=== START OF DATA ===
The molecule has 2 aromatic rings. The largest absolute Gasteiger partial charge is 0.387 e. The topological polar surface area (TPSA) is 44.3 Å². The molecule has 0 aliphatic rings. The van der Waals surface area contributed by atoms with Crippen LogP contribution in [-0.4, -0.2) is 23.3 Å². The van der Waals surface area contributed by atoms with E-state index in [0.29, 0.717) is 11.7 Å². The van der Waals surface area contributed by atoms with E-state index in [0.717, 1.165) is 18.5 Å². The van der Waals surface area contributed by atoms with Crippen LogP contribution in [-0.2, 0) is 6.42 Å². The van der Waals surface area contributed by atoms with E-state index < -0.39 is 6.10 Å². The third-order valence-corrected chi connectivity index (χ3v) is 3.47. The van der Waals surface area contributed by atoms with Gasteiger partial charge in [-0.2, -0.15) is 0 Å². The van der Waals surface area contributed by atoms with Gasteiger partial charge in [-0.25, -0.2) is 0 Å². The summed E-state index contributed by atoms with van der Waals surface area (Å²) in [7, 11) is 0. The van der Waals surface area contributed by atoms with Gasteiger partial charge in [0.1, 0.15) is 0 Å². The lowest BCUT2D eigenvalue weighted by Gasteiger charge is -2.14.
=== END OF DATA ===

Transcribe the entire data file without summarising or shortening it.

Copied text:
The molecule has 2 aromatic rings. The largest absolute Gasteiger partial charge is 0.387 e. The topological polar surface area (TPSA) is 44.3 Å². The molecule has 0 aliphatic rings. The van der Waals surface area contributed by atoms with Crippen LogP contribution in [-0.4, -0.2) is 23.3 Å². The van der Waals surface area contributed by atoms with E-state index in [0.29, 0.717) is 11.7 Å². The van der Waals surface area contributed by atoms with E-state index in [0.717, 1.165) is 18.5 Å². The van der Waals surface area contributed by atoms with Crippen LogP contribution in [-0.2, 0) is 6.42 Å². The van der Waals surface area contributed by atoms with E-state index < -0.39 is 6.10 Å². The third-order valence-corrected chi connectivity index (χ3v) is 3.47. The van der Waals surface area contributed by atoms with Gasteiger partial charge in [-0.2, -0.15) is 0 Å². The van der Waals surface area contributed by atoms with Gasteiger partial charge in [-0.25, -0.2) is 0 Å². The summed E-state index contributed by atoms with van der Waals surface area (Å²) in [7, 11) is 0. The van der Waals surface area contributed by atoms with Gasteiger partial charge in [0.1, 0.15) is 0 Å². The lowest BCUT2D eigenvalue weighted by Gasteiger charge is -2.14.